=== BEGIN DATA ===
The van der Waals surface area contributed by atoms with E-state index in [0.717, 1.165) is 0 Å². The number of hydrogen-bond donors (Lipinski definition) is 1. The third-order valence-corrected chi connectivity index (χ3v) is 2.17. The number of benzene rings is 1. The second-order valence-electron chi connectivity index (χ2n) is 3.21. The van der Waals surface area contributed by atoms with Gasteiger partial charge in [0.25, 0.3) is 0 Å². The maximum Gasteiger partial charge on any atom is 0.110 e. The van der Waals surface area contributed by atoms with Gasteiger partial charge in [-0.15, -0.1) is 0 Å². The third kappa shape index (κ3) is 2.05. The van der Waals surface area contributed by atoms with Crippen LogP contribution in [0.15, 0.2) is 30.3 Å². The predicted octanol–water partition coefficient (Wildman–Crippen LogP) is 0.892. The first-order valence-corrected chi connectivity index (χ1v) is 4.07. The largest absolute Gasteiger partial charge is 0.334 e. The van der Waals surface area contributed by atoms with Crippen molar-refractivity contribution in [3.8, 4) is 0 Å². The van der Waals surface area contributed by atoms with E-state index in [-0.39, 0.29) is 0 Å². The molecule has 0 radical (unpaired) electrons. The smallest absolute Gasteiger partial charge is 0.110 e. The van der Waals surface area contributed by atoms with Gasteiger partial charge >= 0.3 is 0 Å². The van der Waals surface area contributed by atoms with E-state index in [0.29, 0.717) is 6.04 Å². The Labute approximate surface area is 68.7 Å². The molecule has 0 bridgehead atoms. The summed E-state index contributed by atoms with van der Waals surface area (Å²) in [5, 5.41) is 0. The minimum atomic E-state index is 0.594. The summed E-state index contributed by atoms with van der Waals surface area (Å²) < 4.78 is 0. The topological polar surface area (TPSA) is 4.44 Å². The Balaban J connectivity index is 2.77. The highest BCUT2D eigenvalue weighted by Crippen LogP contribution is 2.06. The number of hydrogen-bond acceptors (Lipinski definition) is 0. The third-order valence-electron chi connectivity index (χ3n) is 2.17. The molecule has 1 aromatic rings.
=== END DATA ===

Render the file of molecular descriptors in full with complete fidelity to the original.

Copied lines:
The van der Waals surface area contributed by atoms with E-state index in [0.717, 1.165) is 0 Å². The number of hydrogen-bond donors (Lipinski definition) is 1. The third-order valence-corrected chi connectivity index (χ3v) is 2.17. The number of benzene rings is 1. The second-order valence-electron chi connectivity index (χ2n) is 3.21. The van der Waals surface area contributed by atoms with Gasteiger partial charge in [0.25, 0.3) is 0 Å². The maximum Gasteiger partial charge on any atom is 0.110 e. The van der Waals surface area contributed by atoms with Gasteiger partial charge in [-0.15, -0.1) is 0 Å². The third kappa shape index (κ3) is 2.05. The van der Waals surface area contributed by atoms with Crippen LogP contribution in [0.15, 0.2) is 30.3 Å². The predicted octanol–water partition coefficient (Wildman–Crippen LogP) is 0.892. The first-order valence-corrected chi connectivity index (χ1v) is 4.07. The largest absolute Gasteiger partial charge is 0.334 e. The van der Waals surface area contributed by atoms with Crippen molar-refractivity contribution in [3.8, 4) is 0 Å². The van der Waals surface area contributed by atoms with E-state index in [-0.39, 0.29) is 0 Å². The molecule has 0 radical (unpaired) electrons. The smallest absolute Gasteiger partial charge is 0.110 e. The van der Waals surface area contributed by atoms with Gasteiger partial charge >= 0.3 is 0 Å². The van der Waals surface area contributed by atoms with E-state index in [0.29, 0.717) is 6.04 Å². The Labute approximate surface area is 68.7 Å². The molecule has 0 bridgehead atoms. The summed E-state index contributed by atoms with van der Waals surface area (Å²) in [5, 5.41) is 0. The minimum atomic E-state index is 0.594. The summed E-state index contributed by atoms with van der Waals surface area (Å²) < 4.78 is 0. The topological polar surface area (TPSA) is 4.44 Å². The Balaban J connectivity index is 2.77. The highest BCUT2D eigenvalue weighted by Crippen LogP contribution is 2.06. The number of hydrogen-bond acceptors (Lipinski definition) is 0. The third-order valence-electron chi connectivity index (χ3n) is 2.17. The molecule has 1 aromatic rings.